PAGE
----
The last few weeks have been really wonderful. My mom came and stayed with us for two weeks. My whole family visited for the first weekend in June, and then Paul was able to take a week and a half off for paternity leave. I loved every minute of it! This is my first week on my own with two kids, and I'm starting to fall into some sort of a routine. Each day is a bit better than the last. Sarah is so beautiful, and it is amazing having her in our family. We're a family of four now!
I have a lot to blog about and many pictures to share, but I figured I should start with the story of Sarah's birth. It's been almost three weeks now, so I really need to get it recorded before the details get too fuzzy! Be ye forewarned: It's long. And also full of information some would consider TMI (though I won't make it too graphic).
On the weekend of my due date (which was May 24th), my mom flew out from Colorado to visit and help us get ready for the baby. We had a great week even though each day we hoped the baby would make her appearance. We went on walks every day, and my mom spoiled James with attention. He sure loves his Grandma!
Then, on Saturday (the day before I was scheduled to be induced), I started having regular contractions for the first time ever. It was strange. I was in complete denial all afternoon that I was in labor. We walked to Quizno's for lunch, stopped by Target for a couple last minute things, and walked home. All the while I was having contractions. By the time we left Target they were 10 minutes apart.
My mom wanted us to go to the hospital, but I was still convinced it wasn't actually labor. Instead, Paul and I put James down for a nap, sat down to watch a movie (turned out to be the most depressing Japanese movie EVER!), and sent my mom on a run. By the end of the movie, I told Paul we could pack a hospital bag. I still wasn't sold on going to the hospital just yet.
As soon as we started packing the bag, my contractions were five minutes apart and starting to get worse. I finally (still begrudgingly, if you can believe it) agreed to go to the hospital. For some reason the idea of getting sent home because it wasn't actually labor was just about the worst thing I could think of. Now, looking back, that doesn't make much sense, but what can I say? I was in labor and not thinking clearly!
I stalled as much as I could ("Paul, shouldn't we make the bed?" "I need to give James another hug." "Are we sure we have everything?"), until we finally made it out the door just after 6:00pm.
Paul took this picture when we were in triage right around 6:30pm. I had no idea that I was not only in active labor, but just minutes away from transition (the worst stage of labor, right at the end), and that I would be holding my baby girl in just over an hour.
It was crazy! The nurse checked me and I was already 6 cm dilated. They went through the check in process, briefly hooked me up to an IV bag of fluids to help me get a little more hydrated, and then I walked to my room. I considered walking a little more to help distract me and get things moving, but the one contraction I had on the way to the room stopped me in my tracks. Not such a good idea after all.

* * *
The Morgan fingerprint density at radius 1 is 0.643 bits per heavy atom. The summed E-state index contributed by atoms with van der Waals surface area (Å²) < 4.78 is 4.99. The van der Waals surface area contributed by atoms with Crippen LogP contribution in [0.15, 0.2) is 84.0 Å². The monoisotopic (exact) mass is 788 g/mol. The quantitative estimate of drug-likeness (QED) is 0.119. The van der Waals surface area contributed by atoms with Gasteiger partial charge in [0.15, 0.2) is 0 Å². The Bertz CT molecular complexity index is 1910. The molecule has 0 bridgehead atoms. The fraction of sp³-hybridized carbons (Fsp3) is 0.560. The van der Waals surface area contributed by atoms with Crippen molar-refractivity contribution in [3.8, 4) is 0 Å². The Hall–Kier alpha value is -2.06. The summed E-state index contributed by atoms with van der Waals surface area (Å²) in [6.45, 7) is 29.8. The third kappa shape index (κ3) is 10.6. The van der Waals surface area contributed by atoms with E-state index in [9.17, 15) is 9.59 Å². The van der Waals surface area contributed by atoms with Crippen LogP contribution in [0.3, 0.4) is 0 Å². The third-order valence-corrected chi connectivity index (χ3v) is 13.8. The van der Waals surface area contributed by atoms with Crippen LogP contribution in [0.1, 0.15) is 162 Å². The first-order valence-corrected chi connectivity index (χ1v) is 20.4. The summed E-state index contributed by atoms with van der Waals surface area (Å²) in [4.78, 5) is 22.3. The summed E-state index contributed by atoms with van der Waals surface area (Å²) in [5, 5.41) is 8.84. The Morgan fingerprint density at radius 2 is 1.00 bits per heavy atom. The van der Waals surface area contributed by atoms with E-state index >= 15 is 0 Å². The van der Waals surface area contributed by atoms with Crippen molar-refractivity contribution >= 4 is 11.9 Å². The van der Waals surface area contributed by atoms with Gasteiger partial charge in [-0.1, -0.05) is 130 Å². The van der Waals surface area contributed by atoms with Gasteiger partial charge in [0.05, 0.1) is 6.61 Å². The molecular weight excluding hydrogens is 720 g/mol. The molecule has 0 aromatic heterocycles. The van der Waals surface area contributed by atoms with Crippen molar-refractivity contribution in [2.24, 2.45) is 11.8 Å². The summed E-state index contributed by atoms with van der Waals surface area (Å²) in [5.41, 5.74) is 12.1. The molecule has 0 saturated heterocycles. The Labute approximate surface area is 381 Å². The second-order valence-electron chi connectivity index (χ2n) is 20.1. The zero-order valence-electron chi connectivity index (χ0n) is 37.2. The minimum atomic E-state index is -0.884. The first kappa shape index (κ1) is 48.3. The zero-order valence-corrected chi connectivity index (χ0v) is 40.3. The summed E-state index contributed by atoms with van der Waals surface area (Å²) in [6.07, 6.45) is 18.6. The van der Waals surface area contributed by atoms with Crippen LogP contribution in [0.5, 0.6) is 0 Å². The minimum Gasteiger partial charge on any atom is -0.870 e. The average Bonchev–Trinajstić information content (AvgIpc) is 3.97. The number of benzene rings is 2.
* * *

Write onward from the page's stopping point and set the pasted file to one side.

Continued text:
We settled into our room. I sat down on the bench by the window next to Paul because laying on the bed didn't sound good to me. I requested a birthing ball to see if it would help me through contractions, and the nurse brought it in. I sat on it for maybe a minute. Probably more like thirty seconds. And then everything went out of control.
I decided I wanted to be laying in bed, but it didn't help. There was definitely weeping and wailing. The nurse said, "You know, second babies can really come very fast, do you want me to check you again?" I said yes right away, even though so little time had passed since they first checked me. Sure enough, I was at nine centimeters; just about ready to give birth! They called for the on-call doctor (it was a Saturday, so my doctor wasn't able to be there), and there was more weeping and wailing. He came in almost instantly with a whole slew of nurses. When he first walked in he said, "Wow, you're holding on to that bed like you're preparing for an earthquake!" If I had been a little more in control of myself I probably would have said something like, "No, just preparing to have a baby, you silly doctor!" Instead, I just ignored it (too busy weeping and wailing, I suppose). He broke my water, decided it might be slightly green tinged (which would mean the baby had passed meconium inside the womb), and called the NICU people to come in just in case (standard procedure when meconium is present). I felt so out of control as all this was happening. It was like a whirlwind.
Suddenly, I was propped up in the stirrups and everyone was staring at me expectantly. I was in the worst pain I could imagine, and my mind was reeling with little bits of information I had picked up as I had prepared for childbirth and what I remembered from last time. It was like, "Wait, shouldn't they be coaching me about how and when to push? Aren't I supposed to feel an uncontrollable urge to push? Is that what I'm feeling right now? They say pushing can be a relief from the pain. Should I give it a try? Why are they all just staring at me like that?" Somewhere during this time I said something like, "I changed my mind! I would like an epidural after all." Of course I knew that was out of the question. What I really wanted was to turn the clock back and start over...go to the hospital sooner, get the epidural, and STOP. THE. PAIN! Simple, right? ;)
They placed her on my belly, and I was so shocked that all I could say was, "Baby! It's a baby!" over and over. She cried and cried. It was incredible. The doctor sent the NICU people away. She was perfect and healthy.
Here's a link to some more pictures from the first couple days: Sarah Megumi Peterson. I'll post more soon!